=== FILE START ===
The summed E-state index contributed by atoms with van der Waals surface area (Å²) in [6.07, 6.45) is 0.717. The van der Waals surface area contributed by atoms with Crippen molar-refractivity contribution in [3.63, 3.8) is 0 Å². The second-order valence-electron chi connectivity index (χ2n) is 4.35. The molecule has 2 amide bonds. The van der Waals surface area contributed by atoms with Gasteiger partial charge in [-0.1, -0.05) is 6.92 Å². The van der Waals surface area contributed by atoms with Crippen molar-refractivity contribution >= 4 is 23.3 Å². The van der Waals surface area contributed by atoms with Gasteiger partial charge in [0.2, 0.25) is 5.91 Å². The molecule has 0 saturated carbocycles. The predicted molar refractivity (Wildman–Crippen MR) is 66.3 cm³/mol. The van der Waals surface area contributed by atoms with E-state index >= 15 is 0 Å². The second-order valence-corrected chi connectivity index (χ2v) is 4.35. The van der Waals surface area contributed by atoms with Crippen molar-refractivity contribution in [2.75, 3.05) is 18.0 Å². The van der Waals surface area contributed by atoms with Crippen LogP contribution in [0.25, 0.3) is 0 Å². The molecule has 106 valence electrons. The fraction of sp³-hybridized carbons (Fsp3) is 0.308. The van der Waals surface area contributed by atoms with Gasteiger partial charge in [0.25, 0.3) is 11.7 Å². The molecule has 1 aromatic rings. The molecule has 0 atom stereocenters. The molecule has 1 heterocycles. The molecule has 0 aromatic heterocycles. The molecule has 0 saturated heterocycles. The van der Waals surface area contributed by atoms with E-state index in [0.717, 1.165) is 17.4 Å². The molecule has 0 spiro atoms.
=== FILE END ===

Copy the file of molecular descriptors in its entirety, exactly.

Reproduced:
The summed E-state index contributed by atoms with van der Waals surface area (Å²) in [6.07, 6.45) is 0.717. The van der Waals surface area contributed by atoms with Crippen molar-refractivity contribution in [3.63, 3.8) is 0 Å². The second-order valence-electron chi connectivity index (χ2n) is 4.35. The molecule has 2 amide bonds. The van der Waals surface area contributed by atoms with Gasteiger partial charge in [-0.1, -0.05) is 6.92 Å². The van der Waals surface area contributed by atoms with Crippen molar-refractivity contribution >= 4 is 23.3 Å². The van der Waals surface area contributed by atoms with Gasteiger partial charge in [0.2, 0.25) is 5.91 Å². The molecule has 0 saturated carbocycles. The predicted molar refractivity (Wildman–Crippen MR) is 66.3 cm³/mol. The van der Waals surface area contributed by atoms with E-state index >= 15 is 0 Å². The second-order valence-corrected chi connectivity index (χ2v) is 4.35. The van der Waals surface area contributed by atoms with Crippen molar-refractivity contribution in [2.75, 3.05) is 18.0 Å². The van der Waals surface area contributed by atoms with Crippen LogP contribution in [0.25, 0.3) is 0 Å². The molecule has 106 valence electrons. The fraction of sp³-hybridized carbons (Fsp3) is 0.308. The van der Waals surface area contributed by atoms with Gasteiger partial charge in [0.25, 0.3) is 11.7 Å². The molecule has 1 aromatic rings. The molecule has 0 atom stereocenters. The molecule has 1 heterocycles. The molecule has 0 aromatic heterocycles. The molecule has 0 saturated heterocycles. The van der Waals surface area contributed by atoms with E-state index in [0.717, 1.165) is 17.4 Å². The molecule has 0 spiro atoms.